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EMU@10: Coping with Rotating Slumps


  • Oliver Landmann

    () (Department of International Economic Policy, University of Freiburg)


On the eve of the financial and economic crisis of 2008/09, the European Economic and Monetary Union (EMU) could look back to a decade of remarkable macroeconomic stability. Somewhat surprisingly, though, inflation differentials across member states have been substantial and persistent, causing large cumulative changes in relative price levels. This paper presents a stylized theoretical model of a monetary union which demonstrates how persistent inflation differentials can arise from inflation inertia in conjunction with the loss of monetary control on the national level. The interaction of inflation and output dynamics which is at the core of the model generates a pattern of ‘rotating slumps’ (a term coined by Blanchard 2007b). A number of implications are derived from the model which shed light on the observed behavior of cyclical conditions and inflation rates in the euro area. The paper concludes that the monetary-fiscal framework of EMU does not pay adequate attention to the need of dealing with internal macroeconomic tensions within the euro zone.

Suggested Citation

  • Oliver Landmann, 2009. "EMU@10: Coping with Rotating Slumps," Discussion Paper Series 9, Department of International Economic Policy, University of Freiburg, revised Jul 2009.
  • Handle: RePEc:fre:wpaper:9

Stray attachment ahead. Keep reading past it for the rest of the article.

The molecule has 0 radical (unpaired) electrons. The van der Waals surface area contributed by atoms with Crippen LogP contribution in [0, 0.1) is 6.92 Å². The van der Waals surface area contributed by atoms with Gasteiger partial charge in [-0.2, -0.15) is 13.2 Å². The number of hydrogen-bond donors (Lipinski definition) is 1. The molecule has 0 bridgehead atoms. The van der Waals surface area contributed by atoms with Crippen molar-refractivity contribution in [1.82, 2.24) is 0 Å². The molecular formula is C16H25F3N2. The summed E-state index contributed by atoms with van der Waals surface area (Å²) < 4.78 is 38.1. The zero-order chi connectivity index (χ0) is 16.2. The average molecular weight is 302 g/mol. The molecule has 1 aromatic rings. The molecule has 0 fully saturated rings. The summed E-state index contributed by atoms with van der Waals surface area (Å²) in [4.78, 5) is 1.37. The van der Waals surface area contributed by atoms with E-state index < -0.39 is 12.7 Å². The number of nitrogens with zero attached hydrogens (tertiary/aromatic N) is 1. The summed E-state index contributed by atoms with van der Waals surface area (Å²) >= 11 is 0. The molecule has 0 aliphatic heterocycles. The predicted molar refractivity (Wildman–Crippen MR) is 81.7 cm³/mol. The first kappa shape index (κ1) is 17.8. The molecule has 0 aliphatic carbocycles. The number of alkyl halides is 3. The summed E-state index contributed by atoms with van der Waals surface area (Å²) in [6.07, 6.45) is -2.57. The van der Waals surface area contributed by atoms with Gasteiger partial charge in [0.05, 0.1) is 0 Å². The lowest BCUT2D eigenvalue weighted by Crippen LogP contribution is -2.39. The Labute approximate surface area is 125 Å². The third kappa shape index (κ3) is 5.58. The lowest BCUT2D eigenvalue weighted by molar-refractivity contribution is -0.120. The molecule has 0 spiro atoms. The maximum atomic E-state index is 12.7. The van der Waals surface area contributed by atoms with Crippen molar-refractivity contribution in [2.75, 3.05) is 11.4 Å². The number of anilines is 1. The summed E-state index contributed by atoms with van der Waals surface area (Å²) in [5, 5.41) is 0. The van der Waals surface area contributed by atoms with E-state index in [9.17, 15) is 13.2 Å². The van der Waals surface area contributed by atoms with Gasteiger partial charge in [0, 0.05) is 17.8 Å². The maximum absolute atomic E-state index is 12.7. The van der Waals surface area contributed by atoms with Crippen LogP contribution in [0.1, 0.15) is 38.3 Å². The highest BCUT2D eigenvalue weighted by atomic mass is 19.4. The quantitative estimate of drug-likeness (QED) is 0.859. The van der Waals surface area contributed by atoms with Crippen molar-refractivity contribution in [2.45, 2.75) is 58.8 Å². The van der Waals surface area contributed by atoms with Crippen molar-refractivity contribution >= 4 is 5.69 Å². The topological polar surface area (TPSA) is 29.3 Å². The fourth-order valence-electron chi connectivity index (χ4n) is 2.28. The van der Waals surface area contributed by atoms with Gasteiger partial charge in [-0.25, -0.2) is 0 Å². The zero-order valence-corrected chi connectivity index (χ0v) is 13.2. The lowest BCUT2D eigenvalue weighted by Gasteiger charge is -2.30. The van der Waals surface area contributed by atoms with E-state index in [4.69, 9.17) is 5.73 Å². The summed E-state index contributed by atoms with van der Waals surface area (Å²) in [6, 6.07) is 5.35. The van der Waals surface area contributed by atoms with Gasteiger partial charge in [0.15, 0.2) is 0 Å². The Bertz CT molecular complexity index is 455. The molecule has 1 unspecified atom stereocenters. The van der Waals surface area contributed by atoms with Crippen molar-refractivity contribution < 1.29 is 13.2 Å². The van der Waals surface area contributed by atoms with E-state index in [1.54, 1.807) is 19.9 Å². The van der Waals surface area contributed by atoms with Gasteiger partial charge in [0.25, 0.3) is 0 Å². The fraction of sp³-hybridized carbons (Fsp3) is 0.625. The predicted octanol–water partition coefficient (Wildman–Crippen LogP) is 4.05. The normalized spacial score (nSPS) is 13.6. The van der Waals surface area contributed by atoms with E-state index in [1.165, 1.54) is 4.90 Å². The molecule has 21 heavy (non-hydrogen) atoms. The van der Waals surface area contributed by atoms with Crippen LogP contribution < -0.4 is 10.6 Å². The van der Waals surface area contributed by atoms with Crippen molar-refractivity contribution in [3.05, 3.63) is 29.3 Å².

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    References listed on IDEAS

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    5. Mark Gertler & Jordi Gali & Richard Clarida, 1999. "The Science of Monetary Policy: A New Keynesian Perspective," Journal of Economic Literature, American Economic Association, vol. 37(4), pages 1661-1707, December.
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    7. Miller, Marcus & Sutherland, Alan, 1991. "The "Walters Critique" of the EMS--A Case of Inconsistent Expectations?," The Manchester School of Economic & Social Studies, University of Manchester, vol. 59(0), pages 23-37, Supplemen.
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    12. John B. Taylor, 2009. "The Financial Crisis and the Policy Responses: An Empirical Analysis of What Went Wrong," NBER Working Papers 14631, National Bureau of Economic Research, Inc.
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